My mom worked at this rec center and I would be in the gym by myself just playing, just shooting and being really hard on myself. I wanted to learn to shoot so I kept shooting, and I wanted to dunk, so I would always jump really, really high to see how close I could get to the rim. By the time I got to high school I was really, really good. I used to play on the summer league team called the Dallas Mustangs. That's what brought me to Dallas. I went to Lincoln High School. I ended up playing ball for my high school and for my summer league team and both teams are top teams in the nation. The summer league team was sponsored by Reebok. So we were always gone. And Lincoln was one of those public schools that actually traveled outside of Texas. We went to Boston and New York and California and Florida. We went everywhere.

I was also professionally male modeling, which no one knew at the time. My mom told me not to tell anybody. Fashion isn't a subject at Lincoln. It was before I really got comfortable with myself. You don't think it's cool. During the summer I always had to go back to New York because of modeling or whatever, but no one ever knew why I kept going back for this long period of time during the summer, they just knew I left. I would just say I was going to visit my grandmother. I mean, it wasn't until I got out of high school cause social media came into play and people would say, "Oh shit, I didn't know you modeled!"

How were you initially discovered or scouted, then? I honestly was just walking on the street. I just happened to run into a scout. I didn't see what they saw in me at the time. I didn't think I was that attractive. I didn't think I looked good. I thought I was an ugly duckling. I didn't have that kind of confidence in myself, at that time. Which is another reason why I love the fashion industry. They have this vision of what the potential of someone could be. But they see it before you see it. Especially if you're new to it, or you've never been in it. I started and within two weeks I was signed and they took me to Milan, Italy for my first two years of modeling.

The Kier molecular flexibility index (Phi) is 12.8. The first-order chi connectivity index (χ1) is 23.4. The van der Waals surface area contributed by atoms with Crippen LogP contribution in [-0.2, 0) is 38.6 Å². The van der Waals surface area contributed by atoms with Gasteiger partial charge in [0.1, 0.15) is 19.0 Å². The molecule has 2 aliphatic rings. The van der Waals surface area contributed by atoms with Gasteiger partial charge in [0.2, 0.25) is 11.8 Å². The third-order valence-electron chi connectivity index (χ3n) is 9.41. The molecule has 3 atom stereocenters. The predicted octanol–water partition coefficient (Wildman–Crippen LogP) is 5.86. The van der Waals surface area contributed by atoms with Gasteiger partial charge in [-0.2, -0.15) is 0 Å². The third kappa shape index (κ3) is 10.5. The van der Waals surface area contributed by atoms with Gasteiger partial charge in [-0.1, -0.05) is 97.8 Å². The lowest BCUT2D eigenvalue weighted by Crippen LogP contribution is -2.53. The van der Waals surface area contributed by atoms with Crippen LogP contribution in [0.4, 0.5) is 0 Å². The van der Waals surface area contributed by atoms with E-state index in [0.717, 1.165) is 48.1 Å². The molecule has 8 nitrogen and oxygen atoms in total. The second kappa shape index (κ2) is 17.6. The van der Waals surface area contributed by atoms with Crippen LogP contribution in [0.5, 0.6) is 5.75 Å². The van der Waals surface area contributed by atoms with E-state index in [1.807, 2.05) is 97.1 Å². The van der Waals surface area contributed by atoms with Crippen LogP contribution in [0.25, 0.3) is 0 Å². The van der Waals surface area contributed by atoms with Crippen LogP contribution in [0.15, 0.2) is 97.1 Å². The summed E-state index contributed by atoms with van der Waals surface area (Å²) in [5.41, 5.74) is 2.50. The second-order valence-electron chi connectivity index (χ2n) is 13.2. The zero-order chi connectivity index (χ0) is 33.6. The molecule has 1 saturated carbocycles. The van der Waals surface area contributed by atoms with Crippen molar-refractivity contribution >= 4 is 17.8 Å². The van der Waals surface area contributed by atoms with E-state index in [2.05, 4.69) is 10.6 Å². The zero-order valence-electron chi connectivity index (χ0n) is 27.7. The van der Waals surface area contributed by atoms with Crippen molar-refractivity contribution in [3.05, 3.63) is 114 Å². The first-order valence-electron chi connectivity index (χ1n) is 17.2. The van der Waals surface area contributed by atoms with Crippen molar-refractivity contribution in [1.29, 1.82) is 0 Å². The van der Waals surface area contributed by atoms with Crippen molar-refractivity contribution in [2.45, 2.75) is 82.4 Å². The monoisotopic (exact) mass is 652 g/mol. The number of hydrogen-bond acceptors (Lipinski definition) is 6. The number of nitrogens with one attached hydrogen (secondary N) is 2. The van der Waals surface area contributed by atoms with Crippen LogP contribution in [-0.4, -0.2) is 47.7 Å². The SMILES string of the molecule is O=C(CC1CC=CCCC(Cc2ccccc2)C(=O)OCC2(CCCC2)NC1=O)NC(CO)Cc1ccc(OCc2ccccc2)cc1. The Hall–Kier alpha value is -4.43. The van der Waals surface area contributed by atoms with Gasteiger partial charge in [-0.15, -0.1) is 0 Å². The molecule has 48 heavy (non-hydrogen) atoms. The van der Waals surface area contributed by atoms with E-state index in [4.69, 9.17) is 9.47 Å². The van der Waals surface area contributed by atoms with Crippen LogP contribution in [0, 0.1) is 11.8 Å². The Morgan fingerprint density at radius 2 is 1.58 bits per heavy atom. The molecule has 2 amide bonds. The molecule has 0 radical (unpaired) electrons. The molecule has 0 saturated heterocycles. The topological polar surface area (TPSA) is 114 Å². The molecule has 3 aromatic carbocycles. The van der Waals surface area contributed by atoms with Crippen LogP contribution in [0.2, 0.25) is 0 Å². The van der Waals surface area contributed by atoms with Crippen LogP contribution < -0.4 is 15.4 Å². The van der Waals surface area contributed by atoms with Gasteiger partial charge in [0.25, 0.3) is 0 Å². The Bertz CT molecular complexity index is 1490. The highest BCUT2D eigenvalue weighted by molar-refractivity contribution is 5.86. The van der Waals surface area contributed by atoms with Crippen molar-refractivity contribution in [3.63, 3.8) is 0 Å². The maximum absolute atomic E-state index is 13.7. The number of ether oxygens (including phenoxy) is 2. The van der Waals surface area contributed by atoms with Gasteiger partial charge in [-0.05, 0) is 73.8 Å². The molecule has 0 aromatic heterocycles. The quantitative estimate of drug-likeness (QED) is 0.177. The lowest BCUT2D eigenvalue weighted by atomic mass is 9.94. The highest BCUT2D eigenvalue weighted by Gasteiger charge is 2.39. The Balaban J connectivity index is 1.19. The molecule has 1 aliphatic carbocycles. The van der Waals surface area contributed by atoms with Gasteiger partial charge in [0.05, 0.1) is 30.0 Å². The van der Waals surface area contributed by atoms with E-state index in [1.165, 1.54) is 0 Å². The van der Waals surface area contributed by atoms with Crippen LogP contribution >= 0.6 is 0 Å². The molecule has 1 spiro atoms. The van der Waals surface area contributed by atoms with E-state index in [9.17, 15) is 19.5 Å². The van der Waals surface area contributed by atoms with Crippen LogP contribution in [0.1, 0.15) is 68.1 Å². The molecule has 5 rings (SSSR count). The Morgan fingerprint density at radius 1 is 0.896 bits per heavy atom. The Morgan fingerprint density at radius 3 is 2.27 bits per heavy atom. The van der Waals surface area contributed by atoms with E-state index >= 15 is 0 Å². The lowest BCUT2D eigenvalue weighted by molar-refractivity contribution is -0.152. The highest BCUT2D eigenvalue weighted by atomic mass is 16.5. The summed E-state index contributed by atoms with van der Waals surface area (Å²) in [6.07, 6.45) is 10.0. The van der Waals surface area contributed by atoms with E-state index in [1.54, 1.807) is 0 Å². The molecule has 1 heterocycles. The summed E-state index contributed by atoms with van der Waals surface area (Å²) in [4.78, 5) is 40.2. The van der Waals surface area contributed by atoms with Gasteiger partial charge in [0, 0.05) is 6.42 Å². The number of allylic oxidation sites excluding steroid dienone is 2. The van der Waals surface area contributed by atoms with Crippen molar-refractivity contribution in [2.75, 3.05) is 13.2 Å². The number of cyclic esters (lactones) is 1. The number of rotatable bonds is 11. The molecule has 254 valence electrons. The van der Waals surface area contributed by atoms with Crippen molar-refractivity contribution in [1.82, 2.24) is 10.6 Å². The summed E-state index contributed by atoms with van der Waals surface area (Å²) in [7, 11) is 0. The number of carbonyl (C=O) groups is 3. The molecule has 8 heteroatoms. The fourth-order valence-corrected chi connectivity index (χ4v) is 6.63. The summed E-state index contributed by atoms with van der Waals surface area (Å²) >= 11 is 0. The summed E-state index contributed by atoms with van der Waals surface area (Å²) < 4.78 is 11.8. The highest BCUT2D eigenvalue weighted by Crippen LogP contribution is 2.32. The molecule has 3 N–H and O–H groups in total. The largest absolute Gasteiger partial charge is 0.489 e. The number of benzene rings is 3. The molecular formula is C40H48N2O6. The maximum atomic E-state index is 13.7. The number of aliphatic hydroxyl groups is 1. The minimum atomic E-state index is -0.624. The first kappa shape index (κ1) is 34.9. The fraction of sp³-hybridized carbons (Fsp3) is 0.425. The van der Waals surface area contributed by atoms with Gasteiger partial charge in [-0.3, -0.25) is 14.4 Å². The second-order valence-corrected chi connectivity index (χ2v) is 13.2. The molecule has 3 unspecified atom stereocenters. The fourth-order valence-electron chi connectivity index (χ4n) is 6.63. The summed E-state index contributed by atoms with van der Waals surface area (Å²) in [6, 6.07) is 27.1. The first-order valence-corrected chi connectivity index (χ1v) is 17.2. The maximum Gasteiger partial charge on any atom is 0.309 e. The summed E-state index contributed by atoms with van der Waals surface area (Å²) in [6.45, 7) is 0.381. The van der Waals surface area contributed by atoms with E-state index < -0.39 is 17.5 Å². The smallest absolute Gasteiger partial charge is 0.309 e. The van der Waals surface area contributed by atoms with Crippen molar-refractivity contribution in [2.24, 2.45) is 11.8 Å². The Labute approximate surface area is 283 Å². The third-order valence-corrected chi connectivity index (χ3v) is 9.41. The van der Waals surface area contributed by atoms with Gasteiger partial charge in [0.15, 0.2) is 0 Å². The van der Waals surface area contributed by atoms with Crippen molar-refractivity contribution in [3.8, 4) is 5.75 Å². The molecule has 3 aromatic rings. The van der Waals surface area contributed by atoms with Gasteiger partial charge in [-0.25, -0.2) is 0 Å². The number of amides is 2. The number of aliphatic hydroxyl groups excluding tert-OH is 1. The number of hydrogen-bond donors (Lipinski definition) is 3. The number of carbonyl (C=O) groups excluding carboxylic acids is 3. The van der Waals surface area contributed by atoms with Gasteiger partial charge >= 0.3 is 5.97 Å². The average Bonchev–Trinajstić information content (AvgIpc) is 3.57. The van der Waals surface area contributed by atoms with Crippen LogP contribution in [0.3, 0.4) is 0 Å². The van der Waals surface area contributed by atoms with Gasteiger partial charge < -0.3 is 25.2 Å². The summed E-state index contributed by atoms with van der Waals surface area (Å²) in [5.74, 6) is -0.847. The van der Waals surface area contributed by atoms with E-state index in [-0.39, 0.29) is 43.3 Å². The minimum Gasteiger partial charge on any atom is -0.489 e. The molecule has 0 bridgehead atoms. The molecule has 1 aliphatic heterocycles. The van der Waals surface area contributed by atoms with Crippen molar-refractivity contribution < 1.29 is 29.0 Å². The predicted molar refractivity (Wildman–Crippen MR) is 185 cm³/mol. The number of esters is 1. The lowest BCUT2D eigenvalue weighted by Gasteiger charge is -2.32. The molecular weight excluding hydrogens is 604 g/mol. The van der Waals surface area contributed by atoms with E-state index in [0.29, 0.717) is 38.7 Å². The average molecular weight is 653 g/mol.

Had you been abroad before that? I had been to Jamaica cause that's where my family is from, but I hadn't been to Europe. That was my first European trip. I was only supposed to be there for a few weeks, but I ended up staying way longer than I was supposed to. If people receive you well and they like your look it just kind of continues. I got a crash course in regards to everything fashion and modeling and that world. It was very enlightening to see it. It's a different world within this world. Not a lot of people get to see that kind of stuff or be around that kind of people. These characters, it's just funny. Even to this day, it's still funny.

Men are wearing skirts and kilts and stuff like that. I took to that. Over here, they see you wearing a kilt and they're like, "Oh, you're wearing a skirt." No, it's a kilt. There's a difference! It was very interesting. That experience made me comfortable with who I am and not care what other people think of me. Or how I dress. I just do what's true to me.